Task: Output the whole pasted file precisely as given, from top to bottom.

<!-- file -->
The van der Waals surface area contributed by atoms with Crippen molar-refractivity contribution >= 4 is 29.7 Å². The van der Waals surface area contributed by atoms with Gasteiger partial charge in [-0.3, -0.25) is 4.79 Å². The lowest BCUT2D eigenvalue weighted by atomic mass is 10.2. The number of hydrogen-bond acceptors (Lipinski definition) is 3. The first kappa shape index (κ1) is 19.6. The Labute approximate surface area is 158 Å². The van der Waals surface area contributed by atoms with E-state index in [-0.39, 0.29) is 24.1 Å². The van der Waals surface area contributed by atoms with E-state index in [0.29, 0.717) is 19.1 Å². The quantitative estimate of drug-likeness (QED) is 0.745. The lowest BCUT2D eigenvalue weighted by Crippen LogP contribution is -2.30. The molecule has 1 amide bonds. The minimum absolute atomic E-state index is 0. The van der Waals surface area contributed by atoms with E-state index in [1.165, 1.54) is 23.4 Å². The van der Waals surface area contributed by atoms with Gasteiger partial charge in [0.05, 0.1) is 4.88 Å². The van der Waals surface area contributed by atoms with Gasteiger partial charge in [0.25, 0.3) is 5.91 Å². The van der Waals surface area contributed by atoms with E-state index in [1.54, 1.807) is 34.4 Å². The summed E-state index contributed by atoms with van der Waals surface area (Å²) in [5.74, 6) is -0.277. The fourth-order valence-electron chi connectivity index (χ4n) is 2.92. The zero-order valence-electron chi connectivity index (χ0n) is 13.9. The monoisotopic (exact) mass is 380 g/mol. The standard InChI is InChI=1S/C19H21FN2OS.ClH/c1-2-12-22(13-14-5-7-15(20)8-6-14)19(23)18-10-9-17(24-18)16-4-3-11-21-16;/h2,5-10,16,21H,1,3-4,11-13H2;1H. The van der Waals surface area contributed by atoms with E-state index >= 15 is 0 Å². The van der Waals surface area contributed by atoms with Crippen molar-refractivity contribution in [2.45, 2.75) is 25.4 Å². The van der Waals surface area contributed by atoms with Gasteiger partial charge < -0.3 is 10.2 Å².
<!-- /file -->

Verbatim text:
The van der Waals surface area contributed by atoms with Crippen molar-refractivity contribution >= 4 is 29.7 Å². The van der Waals surface area contributed by atoms with Gasteiger partial charge in [-0.3, -0.25) is 4.79 Å². The lowest BCUT2D eigenvalue weighted by atomic mass is 10.2. The number of hydrogen-bond acceptors (Lipinski definition) is 3. The first kappa shape index (κ1) is 19.6. The Labute approximate surface area is 158 Å². The van der Waals surface area contributed by atoms with E-state index in [-0.39, 0.29) is 24.1 Å². The van der Waals surface area contributed by atoms with E-state index in [0.29, 0.717) is 19.1 Å². The quantitative estimate of drug-likeness (QED) is 0.745. The lowest BCUT2D eigenvalue weighted by Crippen LogP contribution is -2.30. The molecule has 1 amide bonds. The minimum absolute atomic E-state index is 0. The van der Waals surface area contributed by atoms with E-state index in [1.165, 1.54) is 23.4 Å². The van der Waals surface area contributed by atoms with Gasteiger partial charge in [0.05, 0.1) is 4.88 Å². The van der Waals surface area contributed by atoms with Gasteiger partial charge in [0.25, 0.3) is 5.91 Å². The van der Waals surface area contributed by atoms with E-state index in [1.54, 1.807) is 34.4 Å². The summed E-state index contributed by atoms with van der Waals surface area (Å²) in [5.74, 6) is -0.277. The fourth-order valence-electron chi connectivity index (χ4n) is 2.92. The zero-order valence-electron chi connectivity index (χ0n) is 13.9. The monoisotopic (exact) mass is 380 g/mol. The standard InChI is InChI=1S/C19H21FN2OS.ClH/c1-2-12-22(13-14-5-7-15(20)8-6-14)19(23)18-10-9-17(24-18)16-4-3-11-21-16;/h2,5-10,16,21H,1,3-4,11-13H2;1H. The van der Waals surface area contributed by atoms with E-state index >= 15 is 0 Å². The van der Waals surface area contributed by atoms with Crippen molar-refractivity contribution in [2.45, 2.75) is 25.4 Å². The van der Waals surface area contributed by atoms with Gasteiger partial charge < -0.3 is 10.2 Å².